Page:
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Old and new conceptions of secularism in France

jeudi 9 septembre 2004

Three years ago, Jacques Chirac, the president of France, was elected by more than 80% of the votes. When he talks about the « Republic », the « French values of democracy and secularism », he is trying to use nationalism as a cement between the different classes - and it is a very efficient political trick. Nationalism was an important political element of the French Revolution, the Paris Commune and the Second World War Resistance, an element shared by most left-wing tendencies until today. The French Communist Party during the Second World War claimed to be the « Party of Joan of Arc » - a symbol for the extreme right. The National Front organises a special rally every year to praise this woman who « led the fight against foreign invasion » - and everybody understands who the modern « invaders » are.

Revolutionaries have to oppose and denounce all this abstract propaganda about the « Republic », « the defence of secularism », « Fatherlandism », the « French exception », etc., because it only fosters nationalism among the majority of French workers who already support the right and the extreme right parties with their votes or racist attitudes. That does not mean revolutionaries should be indifferent to basic democratic rights, but the struggle for democratic rights should be separated from the defence of the bourgeois State.

Strangely, today, a new form of nationalist secularism is appearing among French young Muslims.

All sorts of young men turn to islam : juvenile delinquents, drug addicts, teenagers who have difficulties at school and feel rejected by French society, and obviously, probably the immense majority, adolescents who are looking for their « roots » and who respect their family religion. Whatever their individual motives may be, their strict observance of Muslim prescriptions leads them to control the behaviour, clothing and private life of their girlfriends, mothers and sisters, as well as of all the young girls and women living in working class suburbs. These young males have all sorts of political opinions, anti-imperialist, djihadist, republican, left-wing or right-wing, etc. But most of them, inspired by Tarik Ramadan, try to catch the French state ideology to its own game.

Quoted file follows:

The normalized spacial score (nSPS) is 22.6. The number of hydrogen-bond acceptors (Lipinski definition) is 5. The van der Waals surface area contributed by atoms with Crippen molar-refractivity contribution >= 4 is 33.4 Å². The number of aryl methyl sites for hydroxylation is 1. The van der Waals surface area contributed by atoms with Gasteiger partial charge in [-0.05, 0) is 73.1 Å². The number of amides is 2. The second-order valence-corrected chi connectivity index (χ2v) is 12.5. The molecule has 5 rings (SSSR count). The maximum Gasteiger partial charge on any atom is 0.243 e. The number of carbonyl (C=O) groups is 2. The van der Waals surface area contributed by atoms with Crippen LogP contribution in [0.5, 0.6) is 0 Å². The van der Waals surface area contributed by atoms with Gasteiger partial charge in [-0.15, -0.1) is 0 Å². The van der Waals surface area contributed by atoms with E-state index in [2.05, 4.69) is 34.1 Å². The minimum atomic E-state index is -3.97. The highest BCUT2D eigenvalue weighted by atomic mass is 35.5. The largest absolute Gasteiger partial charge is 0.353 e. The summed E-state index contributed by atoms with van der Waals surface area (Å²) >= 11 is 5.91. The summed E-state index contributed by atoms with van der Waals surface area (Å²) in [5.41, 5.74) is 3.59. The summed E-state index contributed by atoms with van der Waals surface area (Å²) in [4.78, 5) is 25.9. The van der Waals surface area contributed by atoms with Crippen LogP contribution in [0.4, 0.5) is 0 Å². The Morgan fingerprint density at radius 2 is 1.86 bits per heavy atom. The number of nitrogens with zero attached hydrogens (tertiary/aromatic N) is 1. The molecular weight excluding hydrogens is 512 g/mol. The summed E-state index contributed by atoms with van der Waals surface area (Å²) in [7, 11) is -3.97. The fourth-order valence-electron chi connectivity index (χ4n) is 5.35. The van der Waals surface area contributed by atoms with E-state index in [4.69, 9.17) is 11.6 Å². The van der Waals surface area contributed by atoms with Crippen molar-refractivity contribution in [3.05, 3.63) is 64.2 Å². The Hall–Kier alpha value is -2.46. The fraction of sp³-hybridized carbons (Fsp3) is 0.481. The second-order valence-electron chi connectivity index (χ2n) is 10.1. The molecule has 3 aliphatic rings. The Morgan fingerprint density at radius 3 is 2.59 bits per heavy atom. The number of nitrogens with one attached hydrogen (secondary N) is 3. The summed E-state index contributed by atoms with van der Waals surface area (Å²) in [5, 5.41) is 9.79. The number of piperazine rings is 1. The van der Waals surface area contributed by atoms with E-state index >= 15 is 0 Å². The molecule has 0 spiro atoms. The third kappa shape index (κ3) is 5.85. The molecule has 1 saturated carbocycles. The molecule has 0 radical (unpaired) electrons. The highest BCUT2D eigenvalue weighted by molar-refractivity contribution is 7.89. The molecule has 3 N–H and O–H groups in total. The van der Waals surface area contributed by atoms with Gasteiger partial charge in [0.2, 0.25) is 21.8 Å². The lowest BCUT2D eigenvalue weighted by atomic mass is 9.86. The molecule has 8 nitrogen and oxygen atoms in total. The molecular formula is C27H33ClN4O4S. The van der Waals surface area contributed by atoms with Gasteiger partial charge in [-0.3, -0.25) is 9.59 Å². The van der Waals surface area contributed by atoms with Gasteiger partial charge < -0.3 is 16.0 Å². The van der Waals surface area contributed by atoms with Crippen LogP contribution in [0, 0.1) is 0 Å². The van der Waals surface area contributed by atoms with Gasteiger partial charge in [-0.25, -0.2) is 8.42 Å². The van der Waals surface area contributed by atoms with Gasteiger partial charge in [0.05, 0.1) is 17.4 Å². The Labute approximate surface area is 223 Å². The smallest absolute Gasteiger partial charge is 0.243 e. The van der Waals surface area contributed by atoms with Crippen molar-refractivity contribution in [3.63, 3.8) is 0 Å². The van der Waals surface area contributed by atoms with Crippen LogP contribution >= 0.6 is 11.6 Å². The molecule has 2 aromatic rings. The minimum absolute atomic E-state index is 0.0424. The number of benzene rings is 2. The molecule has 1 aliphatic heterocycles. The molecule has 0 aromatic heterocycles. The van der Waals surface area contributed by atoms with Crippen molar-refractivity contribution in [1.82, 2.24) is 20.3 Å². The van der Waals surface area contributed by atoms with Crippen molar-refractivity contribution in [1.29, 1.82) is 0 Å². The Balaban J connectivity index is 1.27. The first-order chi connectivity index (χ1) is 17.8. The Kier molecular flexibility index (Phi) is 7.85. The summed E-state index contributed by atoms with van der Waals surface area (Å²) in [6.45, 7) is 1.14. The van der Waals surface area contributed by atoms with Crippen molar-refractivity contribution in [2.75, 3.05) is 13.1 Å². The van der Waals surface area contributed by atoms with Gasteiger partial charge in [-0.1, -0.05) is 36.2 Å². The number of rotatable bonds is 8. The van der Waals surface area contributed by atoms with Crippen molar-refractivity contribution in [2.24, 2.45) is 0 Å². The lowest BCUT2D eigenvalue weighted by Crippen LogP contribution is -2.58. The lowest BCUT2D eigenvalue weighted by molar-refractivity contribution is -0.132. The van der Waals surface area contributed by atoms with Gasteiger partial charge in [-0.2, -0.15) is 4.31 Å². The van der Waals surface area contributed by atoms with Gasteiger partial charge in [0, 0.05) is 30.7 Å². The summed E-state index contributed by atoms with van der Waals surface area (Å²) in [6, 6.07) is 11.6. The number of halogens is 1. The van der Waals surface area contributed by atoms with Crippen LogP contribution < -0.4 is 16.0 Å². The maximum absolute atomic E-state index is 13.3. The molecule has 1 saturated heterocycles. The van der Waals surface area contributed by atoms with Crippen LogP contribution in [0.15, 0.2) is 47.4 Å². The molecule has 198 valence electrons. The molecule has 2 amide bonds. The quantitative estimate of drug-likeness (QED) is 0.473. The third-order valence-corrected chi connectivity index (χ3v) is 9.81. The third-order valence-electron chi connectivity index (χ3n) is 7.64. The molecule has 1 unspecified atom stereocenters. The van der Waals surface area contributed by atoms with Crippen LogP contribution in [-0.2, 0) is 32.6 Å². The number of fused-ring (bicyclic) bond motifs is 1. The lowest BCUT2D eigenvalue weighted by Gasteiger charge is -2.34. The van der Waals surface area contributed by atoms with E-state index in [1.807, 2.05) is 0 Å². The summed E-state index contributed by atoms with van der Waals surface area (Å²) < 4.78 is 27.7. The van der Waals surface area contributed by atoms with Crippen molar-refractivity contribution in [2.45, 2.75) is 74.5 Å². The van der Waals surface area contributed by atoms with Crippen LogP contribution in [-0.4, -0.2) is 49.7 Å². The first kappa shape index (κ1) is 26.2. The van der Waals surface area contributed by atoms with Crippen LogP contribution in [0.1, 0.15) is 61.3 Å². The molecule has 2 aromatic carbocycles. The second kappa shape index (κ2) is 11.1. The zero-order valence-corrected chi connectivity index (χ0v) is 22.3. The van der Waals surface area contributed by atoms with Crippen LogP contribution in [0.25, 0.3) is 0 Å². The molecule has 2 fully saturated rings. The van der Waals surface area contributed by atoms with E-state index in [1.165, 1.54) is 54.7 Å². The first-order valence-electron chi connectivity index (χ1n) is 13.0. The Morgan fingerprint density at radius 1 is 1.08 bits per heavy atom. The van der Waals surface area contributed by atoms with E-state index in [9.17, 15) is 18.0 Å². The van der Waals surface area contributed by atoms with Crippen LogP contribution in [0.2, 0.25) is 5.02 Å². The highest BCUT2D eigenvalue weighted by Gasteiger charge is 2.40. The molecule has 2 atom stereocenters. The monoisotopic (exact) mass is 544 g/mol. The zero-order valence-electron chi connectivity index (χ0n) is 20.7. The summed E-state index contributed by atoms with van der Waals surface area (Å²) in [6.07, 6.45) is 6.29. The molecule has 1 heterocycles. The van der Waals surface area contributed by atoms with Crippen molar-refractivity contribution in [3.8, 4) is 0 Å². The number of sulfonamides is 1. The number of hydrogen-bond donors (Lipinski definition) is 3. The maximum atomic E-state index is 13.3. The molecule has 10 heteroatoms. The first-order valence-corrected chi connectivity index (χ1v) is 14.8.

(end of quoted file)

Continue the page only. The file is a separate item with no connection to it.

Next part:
At the same time an other interesting phenomenon is happening : a minority of educated young women try to invent a new kind of secularist-republican version of Islam. They want to be respected by their parents or brothers, as well as by all the institutions and the rest of French people. These Muslim women use some hadiths of the Qoran to fight against the traditional and sexist ideas of their parents.

French Muslim « citoyennisme »* is a strange form of multiculturalism. These Muslims want to be the « best citizens » and the « best Muslims », as they say. They say that they are proud that their parents or grand-parents died for France and at the same time they denounce French colonial wars. They forget that in all the colonial wars « indigenous » soldiers were involved and took the side of French imperialism. They forget that the First and Second World Wars were imperialist wars. In Indochina, for example, Africans and North African soldiers fought against the Vietnamese in the ranks of the French Army.

They praise so much the French flag that the only demonstrations where you may see a tide of French flags are the National Front’s demonstrations or the political muslims’ demonstrations, whether they are islamists or « citoyennistes* » .

These political currents have invented a new definition of French secularism, very different from its initial meaning : secularism is presented today as the best way for different religions to live harmoniously together. Qoran is considered as a source of inspiration for human rights, women’s rights, ecology, ethic business and democracy.

These new Muslim secularists are accused of being disguised islamists, admirers of khomeynism, etc. (That may be the case for a tiny minority, but in this case they will never gain an important political space in French society.) This ideology is adapting multiculturalism to French society (the systematic use of the words « deconstruct » and « deconstruction » in their writings is quite significant). This form of multiculturalism may have much more political future than a French kind of djihadism. And it’s important that revolutionaries denounce this multiculturalism as a confused nationalist ideology dressed in pseudo-anti-imperialist clothes. It’s essential that revolutionaries put forward their own ideas about secularism, religion, imperialism today, instead of just recalling the virtues of 18th-century Enlightment and 19th-century bourgeois-republican secularism.

It’s vital that we recall the importance of social classes in front of people who only talk about identity problems, as if the class struggle had ceased to exist.

« Citoyennisme » comes from « citoyen » , citizen. This ideology is an extreme form of republicanism, which worships the bourgeois State and its institutions.

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